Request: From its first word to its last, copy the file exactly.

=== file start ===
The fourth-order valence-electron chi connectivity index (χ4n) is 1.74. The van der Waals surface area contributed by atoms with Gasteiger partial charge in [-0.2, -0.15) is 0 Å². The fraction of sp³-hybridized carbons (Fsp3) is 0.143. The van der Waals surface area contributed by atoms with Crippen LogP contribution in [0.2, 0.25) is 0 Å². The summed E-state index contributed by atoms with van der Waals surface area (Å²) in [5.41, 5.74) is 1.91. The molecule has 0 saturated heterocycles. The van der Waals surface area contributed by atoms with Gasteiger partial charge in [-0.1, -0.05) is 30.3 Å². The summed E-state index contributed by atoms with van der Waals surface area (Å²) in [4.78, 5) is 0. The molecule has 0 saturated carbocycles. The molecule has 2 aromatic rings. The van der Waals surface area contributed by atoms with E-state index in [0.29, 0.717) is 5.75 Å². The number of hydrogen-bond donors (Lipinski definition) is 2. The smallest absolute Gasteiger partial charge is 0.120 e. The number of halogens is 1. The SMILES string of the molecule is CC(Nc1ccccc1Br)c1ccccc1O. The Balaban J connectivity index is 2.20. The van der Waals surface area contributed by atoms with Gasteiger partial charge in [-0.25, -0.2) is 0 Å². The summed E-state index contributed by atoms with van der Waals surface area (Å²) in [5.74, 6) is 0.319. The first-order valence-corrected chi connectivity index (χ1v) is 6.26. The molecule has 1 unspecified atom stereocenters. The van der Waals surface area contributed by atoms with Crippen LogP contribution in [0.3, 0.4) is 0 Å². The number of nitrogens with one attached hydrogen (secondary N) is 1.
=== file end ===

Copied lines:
The fourth-order valence-electron chi connectivity index (χ4n) is 1.74. The van der Waals surface area contributed by atoms with Gasteiger partial charge in [-0.2, -0.15) is 0 Å². The fraction of sp³-hybridized carbons (Fsp3) is 0.143. The van der Waals surface area contributed by atoms with Crippen LogP contribution in [0.2, 0.25) is 0 Å². The summed E-state index contributed by atoms with van der Waals surface area (Å²) in [5.41, 5.74) is 1.91. The molecule has 0 saturated heterocycles. The van der Waals surface area contributed by atoms with Gasteiger partial charge in [-0.1, -0.05) is 30.3 Å². The summed E-state index contributed by atoms with van der Waals surface area (Å²) in [4.78, 5) is 0. The molecule has 0 saturated carbocycles. The molecule has 2 aromatic rings. The van der Waals surface area contributed by atoms with E-state index in [0.29, 0.717) is 5.75 Å². The number of hydrogen-bond donors (Lipinski definition) is 2. The smallest absolute Gasteiger partial charge is 0.120 e. The number of halogens is 1. The SMILES string of the molecule is CC(Nc1ccccc1Br)c1ccccc1O. The Balaban J connectivity index is 2.20. The van der Waals surface area contributed by atoms with Gasteiger partial charge in [-0.25, -0.2) is 0 Å². The summed E-state index contributed by atoms with van der Waals surface area (Å²) in [5.74, 6) is 0.319. The first-order valence-corrected chi connectivity index (χ1v) is 6.26. The molecule has 1 unspecified atom stereocenters. The van der Waals surface area contributed by atoms with Crippen LogP contribution in [0.3, 0.4) is 0 Å². The number of nitrogens with one attached hydrogen (secondary N) is 1.